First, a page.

Yousuf Karsh is the most renowned portrait photographer of our time. He has perceptively photographed the statesmen, artists, and literary and scientific figures that have shaped our lives in the 20th century. Known for his ability to transform "the human face into legend," many of the portraits that he created have become virtually the image of the great man or woman they portray, whether Winston Churchill, Ernest Hemingway, Albert Einstein, Georgia O'Keefe or Helen Keller. In other words, "to experience a Karsh photograph is to feel in the presence of history itself." His photographs are in major private and public collections throughout the world, the Museum of Fine Arts in Boston holding the largest collection in the US. Source: Weston Gallery Yousuf Karsh,was an Armenian-Canadian photographer and one of the most famous and accomplished portrait photographers of all time. ousuf or Josuf (his given Armenian name was Hovsep)[citation needed] Karsh was born in Mardin, a city in the eastern Ottoman Empire (present Turkey). He grew up during the Armenian Genocide where he wrote, "I saw relatives massacred; my sister died of starvation as we were driven from village to village." At the age of 16, his parents sent Yousuf to live with his uncle George Nakash, a photographer in Sherbrooke, Quebec, Canada. Karsh briefly attended school there and assisted in his uncle’s studio. Nakash saw great potential in his nephew and in 1928 arranged for Karsh to apprentice with portrait photographer John Garo in Boston, Massachusetts, United States. His brother, Malak Karsh, was also a photographer famous for the image of logs floating down the river on the Canadian one dollar bill. Karsh returned to Canada four years later, eager to make his mark. In 1931 he started working with another photographer, John Powls, in his studio on the second floor of the Hardy Arcade at 130 Sparks Street in Ottawa, Ontario, close to Parliament Hill. When Powls retired in 1933, Karsh took over the studio. Karsh's first solo exhibition was in 1936 in the Drawing Room of the Château Laurier hotel. He moved his studio into the hotel in 1973, and it remained there until he retired in 1992. Canadian Prime Minister Mackenzie King discovered Karsh and arranged introductions with visiting dignitaries for portrait sittings. Karsh's work attracted the attention of varied celebrities, but his place in history was sealed on 30 December 1941 when he photographed Winston Churchill, after Churchill gave a speech to Canadian House of Commons in Ottawa. The image of Churchill brought Karsh international prominence, and is claimed to be the most reproduced photographic portrait in history. In 1967, he was made an Officer of the Order of Canada and in 1990 was promoted to Companion. Of the 100 most notable people of the century, named by the International Who's Who [2000], Karsh had photographed 51. Karsh was also the only Canadian to make the list. In the late 1990s Karsh moved to Boston and on July 13, 2002, aged 93, he died at Boston's Brigham and Women's Hospital after complications following surgery. He was interred in Notre Dame Cemetery in Ottawa. Works: Karsh was a master of studio lights. One of Karsh's distinctive practices was lighting the subject's hands separately. He photographed many of the great and celebrated personalities of his generation. Throughout most of his career he used the 8×10 bellows Calumet (1997.0319) camera, made circa 1940 in Chicago. Journalist George Perry wrote in the British paper The Sunday Times that "when the famous start thinking of immortality, they call for Karsh of Ottawa." Karsh had a gift for capturing the essence of his subject in the instant of his portrait. As Karsh wrote of his own work in Karsh Portfolio in 1967, "Within every man and woman a secret is hidden, and as a photographer it is my task to reveal it if I can. The revelation, if it comes at all, will come in a small fraction of a second with an unconscious gesture, a gleam of the eye, a brief lifting of the mask that all humans wear to conceal their innermost selves from the world. In that fleeting interval of opportunity the photographer must act or lose his prize." Karsh said "My chief joy is to photograph the great in heart, in mind, and in spirit, whether they be famous or humble." His work is in permanent collections of the National Gallery of Canada, New York's Museum of Modern Art and Metropolitan Museum of Art, George Eastman House International Museum of Photography and Film, Bibliotheque nationale de France, the National Portrait Gallery in London, the National Portrait Gallery of Australia and many others. Library and Archives Canada holds his complete collection, including negatives, prints and documents. His photographic equipment was donated to the Canada Science and Technology Museum in Ottawa. Karsh published 15 books of his photographs, which include brief descriptions of the sessions, during which he would ask questions and talk with his subjects to relax them as he composed the portrait. Some famous subjects photographed by Karsh were Field Marshal Lord Alanbrooke, Muhammad Ali, Marian Anderson, W. H. Auden, Joan Baez, Zulfiqar Ali Bhutto, Humphrey Bogart, Alexander Calder, Pablo Casals, Fidel Castro, Madame Chiang Kai-Shek, Joan Crawford, Ruth Draper, Albert Einstein, Dwight Eisenhower, Princess Elizabeth, Robert Frost, Clark Gable, Indira Gandhi, Grey Owl, Ernest Hemingway, Audrey Hepburn, Pope John Paul II, Chuck Jones, Carl Jung, Helen Keller and Polly Thompson, Grace Kelly, Jacqueline Kennedy, John F. Kennedy, Peter Lorre, Pandit Nehru, Georgia O'Keeffe, Laurence Olivier, General Pershing, Pablo Picasso, Pope Pius XII, Prince Rainier of Monaco, Paul Robeson, the rock band Rush, Albert Schweitzer, George Bernard Shaw, Jean Sibelius, Pierre Elliott Trudeau, Andy Warhol, Frank Lloyd Wright, and, arguably his most famous portrait subject, Winston Churchill. The story is often told of how Karsh created his famous portrait of Churchill during the early years of World War II. Churchill, the British prime minister, had just addressed the Canadian Parliament and Karsh was there to record one of the century's great leaders. "He was in no mood for portraiture and two minutes were all that he would allow me as he passed from the House of Commons chamber to an anteroom," Karsh wrote in Faces of Our Time. "Two niggardly minutes in which I must try to put on film a man who had already written or inspired a library of books, baffled all his biographers, filled the world with his fame, and me, on this occasion, with dread." Churchill marched into the room scowling, "regarding my camera as he might regard the German enemy." His expression suited Karsh perfectly, but the cigar stuck between his teeth seemed incompatible with such a solemn and formal occasion. "Instinctively, I removed the cigar. At this the Churchillian scowl deepened, the head was thrust forward belligerently, and the hand placed on the hip in an attitude of anger." The image captured Churchill and the Britain of the time perfectly — defiant and unconquerable. Churchill later said to him, "You can even make a roaring lion stand still to be photographed." As such, Karsh titled the photograph, The Roaring Lion. However, Karsh's favourite photograph was the one taken immediately after this one where Churchill's mood had lightened considerably and is shown much in the same pose, but smiling. Source: Wikipedia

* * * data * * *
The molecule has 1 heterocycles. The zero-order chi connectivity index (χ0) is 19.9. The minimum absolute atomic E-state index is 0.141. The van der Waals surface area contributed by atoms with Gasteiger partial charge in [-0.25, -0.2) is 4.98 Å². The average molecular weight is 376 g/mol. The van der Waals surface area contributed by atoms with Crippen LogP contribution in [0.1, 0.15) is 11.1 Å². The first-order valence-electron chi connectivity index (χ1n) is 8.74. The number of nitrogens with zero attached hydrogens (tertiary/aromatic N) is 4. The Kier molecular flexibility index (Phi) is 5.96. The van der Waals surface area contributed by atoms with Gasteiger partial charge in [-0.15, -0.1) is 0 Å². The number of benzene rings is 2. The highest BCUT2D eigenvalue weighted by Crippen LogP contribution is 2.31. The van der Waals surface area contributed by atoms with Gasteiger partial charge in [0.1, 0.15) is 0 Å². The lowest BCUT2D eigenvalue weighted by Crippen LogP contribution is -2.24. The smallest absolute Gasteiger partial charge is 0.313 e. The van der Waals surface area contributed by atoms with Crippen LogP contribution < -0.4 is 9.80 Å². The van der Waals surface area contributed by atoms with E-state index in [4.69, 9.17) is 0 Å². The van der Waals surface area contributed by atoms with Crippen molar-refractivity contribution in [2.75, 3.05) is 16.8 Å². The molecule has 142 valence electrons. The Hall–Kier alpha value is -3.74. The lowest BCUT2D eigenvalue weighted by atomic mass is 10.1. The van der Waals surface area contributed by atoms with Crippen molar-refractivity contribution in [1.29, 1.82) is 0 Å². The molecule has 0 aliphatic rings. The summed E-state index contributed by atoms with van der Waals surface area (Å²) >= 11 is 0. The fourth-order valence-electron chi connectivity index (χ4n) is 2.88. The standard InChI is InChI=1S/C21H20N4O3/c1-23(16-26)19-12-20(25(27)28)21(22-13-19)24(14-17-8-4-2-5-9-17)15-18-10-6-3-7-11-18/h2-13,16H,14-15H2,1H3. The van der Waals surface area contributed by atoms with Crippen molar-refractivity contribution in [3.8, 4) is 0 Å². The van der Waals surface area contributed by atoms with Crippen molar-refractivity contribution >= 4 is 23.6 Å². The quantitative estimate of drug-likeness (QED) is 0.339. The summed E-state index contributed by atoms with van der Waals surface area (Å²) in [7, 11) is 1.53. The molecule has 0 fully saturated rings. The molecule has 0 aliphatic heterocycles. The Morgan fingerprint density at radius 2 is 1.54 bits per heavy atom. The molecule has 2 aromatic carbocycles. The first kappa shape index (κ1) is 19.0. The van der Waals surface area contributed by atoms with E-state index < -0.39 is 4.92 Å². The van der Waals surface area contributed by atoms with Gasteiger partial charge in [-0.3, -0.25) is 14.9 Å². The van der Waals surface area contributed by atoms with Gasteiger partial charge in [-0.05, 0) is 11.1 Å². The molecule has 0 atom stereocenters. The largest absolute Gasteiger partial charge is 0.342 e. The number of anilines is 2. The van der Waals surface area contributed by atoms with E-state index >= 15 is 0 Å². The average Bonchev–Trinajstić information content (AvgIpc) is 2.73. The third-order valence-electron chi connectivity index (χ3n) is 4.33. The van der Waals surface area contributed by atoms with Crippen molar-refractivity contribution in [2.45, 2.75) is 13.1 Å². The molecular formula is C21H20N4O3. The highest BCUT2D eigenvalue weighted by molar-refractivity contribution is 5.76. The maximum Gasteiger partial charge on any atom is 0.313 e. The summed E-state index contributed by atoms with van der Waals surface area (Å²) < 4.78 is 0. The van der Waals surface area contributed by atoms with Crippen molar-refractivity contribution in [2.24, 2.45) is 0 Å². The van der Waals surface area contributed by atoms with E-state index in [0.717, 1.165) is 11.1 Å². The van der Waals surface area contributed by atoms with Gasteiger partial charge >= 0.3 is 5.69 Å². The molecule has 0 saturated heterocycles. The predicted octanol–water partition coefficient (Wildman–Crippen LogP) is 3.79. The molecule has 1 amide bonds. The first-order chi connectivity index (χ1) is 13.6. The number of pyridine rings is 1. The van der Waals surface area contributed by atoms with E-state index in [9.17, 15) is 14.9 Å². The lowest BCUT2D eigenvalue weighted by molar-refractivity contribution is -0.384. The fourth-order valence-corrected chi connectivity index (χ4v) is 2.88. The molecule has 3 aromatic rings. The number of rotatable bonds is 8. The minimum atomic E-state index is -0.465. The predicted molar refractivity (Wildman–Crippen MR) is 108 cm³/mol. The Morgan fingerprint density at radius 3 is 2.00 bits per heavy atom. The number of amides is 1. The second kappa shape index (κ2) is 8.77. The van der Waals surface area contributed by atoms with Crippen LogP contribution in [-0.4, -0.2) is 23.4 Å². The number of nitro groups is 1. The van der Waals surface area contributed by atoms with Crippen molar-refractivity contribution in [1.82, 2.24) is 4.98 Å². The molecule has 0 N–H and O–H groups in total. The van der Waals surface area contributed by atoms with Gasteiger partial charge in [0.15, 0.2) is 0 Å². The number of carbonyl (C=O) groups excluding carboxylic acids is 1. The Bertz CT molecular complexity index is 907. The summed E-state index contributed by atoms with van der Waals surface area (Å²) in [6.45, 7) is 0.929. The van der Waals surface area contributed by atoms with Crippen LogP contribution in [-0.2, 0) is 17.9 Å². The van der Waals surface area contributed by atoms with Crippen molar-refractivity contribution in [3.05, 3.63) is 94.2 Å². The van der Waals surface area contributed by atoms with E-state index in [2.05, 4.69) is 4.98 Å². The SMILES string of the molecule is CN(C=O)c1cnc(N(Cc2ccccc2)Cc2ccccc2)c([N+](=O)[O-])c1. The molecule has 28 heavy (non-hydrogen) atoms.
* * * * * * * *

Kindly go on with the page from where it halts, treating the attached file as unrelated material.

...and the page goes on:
Carlos Javier Ortiz